To sum up, the fishing boat the guy stole should never have had its keys onboard, it should never have been allowed to leave port at night, Yeonpyeongdo’s radar didn’t even detect his boat until it had almost reached the NLL, a Navy patrol boat wasn’t sent until he was already across the NLL, and what the hell was a defector doing on Yeonpyeongdo anyway?
In an interview with Korea’s paper of record, Lee said after North Korea shelled Yeonpyeongdo in November 2010, he told China that from now on, he would use the Army, Navy and Air Force to retaliate against not only the source of any North Korean provocation, but also support units as well. He also told the Chinese to tell this to the North Koreans, which they did during Dai Bingguo subsequent visit to Pyongyang.
He said this because he believed North Korea does what it does because it thinks the Americans won’t let the South retaliate (Marmot’s Note: He’s probably right about this, which makes the situation even more dangerous since even the long-suffering South Korean military can take only so much shit from the North Koreans. One of these days, they’re going to snap).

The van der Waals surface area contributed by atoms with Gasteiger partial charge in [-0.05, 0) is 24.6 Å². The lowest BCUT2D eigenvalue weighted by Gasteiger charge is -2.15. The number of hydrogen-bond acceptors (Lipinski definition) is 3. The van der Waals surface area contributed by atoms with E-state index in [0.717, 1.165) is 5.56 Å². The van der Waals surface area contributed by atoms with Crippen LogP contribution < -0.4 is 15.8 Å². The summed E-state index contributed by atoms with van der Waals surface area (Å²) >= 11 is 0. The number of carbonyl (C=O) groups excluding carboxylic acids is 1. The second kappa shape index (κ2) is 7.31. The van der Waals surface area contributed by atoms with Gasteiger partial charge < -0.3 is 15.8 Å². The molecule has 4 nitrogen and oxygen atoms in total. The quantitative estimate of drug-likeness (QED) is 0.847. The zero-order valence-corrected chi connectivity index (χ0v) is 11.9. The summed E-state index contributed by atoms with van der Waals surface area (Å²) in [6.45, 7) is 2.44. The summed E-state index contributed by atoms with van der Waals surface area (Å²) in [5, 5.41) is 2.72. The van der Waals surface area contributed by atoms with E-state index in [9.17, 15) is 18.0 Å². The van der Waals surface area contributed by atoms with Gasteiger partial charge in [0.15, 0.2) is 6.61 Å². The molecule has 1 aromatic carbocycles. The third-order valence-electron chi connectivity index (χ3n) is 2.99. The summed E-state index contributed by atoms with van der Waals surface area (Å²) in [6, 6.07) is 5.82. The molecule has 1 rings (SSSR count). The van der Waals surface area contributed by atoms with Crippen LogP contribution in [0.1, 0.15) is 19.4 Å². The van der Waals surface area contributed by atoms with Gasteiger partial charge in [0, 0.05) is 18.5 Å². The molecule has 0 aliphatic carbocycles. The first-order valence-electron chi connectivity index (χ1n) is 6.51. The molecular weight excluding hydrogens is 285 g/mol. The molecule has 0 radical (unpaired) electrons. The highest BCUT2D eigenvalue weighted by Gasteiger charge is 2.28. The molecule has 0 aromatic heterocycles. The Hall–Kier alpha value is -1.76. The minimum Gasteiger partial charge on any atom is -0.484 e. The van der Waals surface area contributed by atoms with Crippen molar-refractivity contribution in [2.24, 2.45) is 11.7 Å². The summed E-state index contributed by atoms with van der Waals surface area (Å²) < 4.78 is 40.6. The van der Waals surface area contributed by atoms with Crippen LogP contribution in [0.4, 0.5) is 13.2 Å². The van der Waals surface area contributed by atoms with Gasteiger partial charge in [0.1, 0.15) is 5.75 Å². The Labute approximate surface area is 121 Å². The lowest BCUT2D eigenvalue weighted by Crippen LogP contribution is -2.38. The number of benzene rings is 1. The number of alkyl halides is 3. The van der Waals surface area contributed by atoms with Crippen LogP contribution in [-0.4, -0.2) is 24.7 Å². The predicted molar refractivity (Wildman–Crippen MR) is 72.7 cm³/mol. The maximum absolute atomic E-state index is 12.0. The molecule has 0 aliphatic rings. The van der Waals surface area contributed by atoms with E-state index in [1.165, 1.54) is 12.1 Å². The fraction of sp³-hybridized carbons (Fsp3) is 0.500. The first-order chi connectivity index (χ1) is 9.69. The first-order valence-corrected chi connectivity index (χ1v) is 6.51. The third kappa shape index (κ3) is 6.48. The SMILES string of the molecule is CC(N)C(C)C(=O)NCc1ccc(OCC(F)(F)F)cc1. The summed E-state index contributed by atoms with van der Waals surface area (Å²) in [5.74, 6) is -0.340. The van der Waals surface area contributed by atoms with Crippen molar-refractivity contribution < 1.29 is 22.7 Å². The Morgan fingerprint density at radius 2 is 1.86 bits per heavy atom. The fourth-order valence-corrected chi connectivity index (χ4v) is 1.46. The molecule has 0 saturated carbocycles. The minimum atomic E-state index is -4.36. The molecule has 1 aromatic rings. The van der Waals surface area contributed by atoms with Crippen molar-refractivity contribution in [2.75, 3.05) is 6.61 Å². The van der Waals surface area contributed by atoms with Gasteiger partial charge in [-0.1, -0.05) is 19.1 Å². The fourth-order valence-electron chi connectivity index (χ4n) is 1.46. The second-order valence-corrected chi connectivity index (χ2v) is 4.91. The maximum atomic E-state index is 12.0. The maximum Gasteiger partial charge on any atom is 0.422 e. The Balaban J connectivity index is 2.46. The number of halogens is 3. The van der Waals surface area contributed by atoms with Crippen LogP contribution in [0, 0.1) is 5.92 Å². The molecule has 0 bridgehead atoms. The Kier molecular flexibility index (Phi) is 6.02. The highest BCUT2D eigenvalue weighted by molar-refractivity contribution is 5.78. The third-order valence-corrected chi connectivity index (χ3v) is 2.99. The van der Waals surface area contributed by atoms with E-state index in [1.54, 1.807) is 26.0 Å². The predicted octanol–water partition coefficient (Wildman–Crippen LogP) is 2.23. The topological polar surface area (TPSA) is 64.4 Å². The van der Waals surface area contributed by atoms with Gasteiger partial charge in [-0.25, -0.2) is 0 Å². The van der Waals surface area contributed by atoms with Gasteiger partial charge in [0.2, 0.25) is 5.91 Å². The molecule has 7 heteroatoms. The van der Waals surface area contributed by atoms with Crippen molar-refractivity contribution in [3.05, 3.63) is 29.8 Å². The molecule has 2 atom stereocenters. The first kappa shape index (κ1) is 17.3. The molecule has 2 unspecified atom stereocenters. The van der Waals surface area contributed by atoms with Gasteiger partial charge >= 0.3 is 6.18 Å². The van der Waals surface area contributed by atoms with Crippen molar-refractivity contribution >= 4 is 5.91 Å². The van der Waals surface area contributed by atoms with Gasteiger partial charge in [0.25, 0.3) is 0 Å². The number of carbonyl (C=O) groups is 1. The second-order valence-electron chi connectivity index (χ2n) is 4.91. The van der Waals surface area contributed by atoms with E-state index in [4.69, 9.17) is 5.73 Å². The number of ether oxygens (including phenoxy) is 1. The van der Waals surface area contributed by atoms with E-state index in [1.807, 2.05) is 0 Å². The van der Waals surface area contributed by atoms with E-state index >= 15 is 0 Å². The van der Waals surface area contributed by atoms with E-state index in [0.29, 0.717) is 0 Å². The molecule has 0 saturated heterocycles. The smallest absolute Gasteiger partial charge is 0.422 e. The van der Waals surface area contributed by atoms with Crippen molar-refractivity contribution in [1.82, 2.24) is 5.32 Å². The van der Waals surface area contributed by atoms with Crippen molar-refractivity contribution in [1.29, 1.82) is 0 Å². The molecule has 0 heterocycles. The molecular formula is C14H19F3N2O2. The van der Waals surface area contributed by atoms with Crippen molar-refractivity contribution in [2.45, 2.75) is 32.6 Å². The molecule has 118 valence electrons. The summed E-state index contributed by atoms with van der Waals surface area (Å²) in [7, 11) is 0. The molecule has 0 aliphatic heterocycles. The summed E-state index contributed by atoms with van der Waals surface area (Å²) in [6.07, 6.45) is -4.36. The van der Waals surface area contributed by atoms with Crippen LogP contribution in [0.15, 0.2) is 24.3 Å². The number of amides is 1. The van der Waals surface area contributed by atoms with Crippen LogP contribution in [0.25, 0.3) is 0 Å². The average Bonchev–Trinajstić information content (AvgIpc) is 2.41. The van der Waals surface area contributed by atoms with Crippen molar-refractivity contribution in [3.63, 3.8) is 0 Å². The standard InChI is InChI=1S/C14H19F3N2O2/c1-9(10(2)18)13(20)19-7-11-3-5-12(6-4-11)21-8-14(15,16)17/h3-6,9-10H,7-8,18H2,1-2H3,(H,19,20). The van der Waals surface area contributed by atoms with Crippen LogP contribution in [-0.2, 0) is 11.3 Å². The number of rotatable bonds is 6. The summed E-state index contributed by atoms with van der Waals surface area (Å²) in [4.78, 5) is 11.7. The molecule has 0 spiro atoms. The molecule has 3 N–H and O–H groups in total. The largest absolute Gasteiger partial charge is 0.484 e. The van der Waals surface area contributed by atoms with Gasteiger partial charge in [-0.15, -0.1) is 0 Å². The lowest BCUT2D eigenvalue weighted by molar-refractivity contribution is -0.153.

Seemingly proving his point, Lee said at the time of the Yeonpyeongdo Incident, he ordered the Air Force to strike North Korean targets, but a high-ranking military official blocked him, saying that the Air Force mustn’t get involved per the rules of engagement, and that they needed to consult with the Americans.
Lee said he later corrected the rules of engagement so that commanders on the ground could respond immediately and make their reports later. He also said the Americans at first opposed Lee’s plan to expand retaliation to support units, but the Koreans got their way in the end thanks to strong persuasion.
Lee said the most heartbreaking incident during his term was the loss of 46 sailors in the Cheonan sinking. He said it hurt when the men were killed, and it hurt again when people said the attack was staged.
When asked what he was most proud of, it was that Korea maintained plus growth when the world was experiencing minus growth due to the economic crisis. He said the world recognized this, and this made Korea the chair of the G20 summit.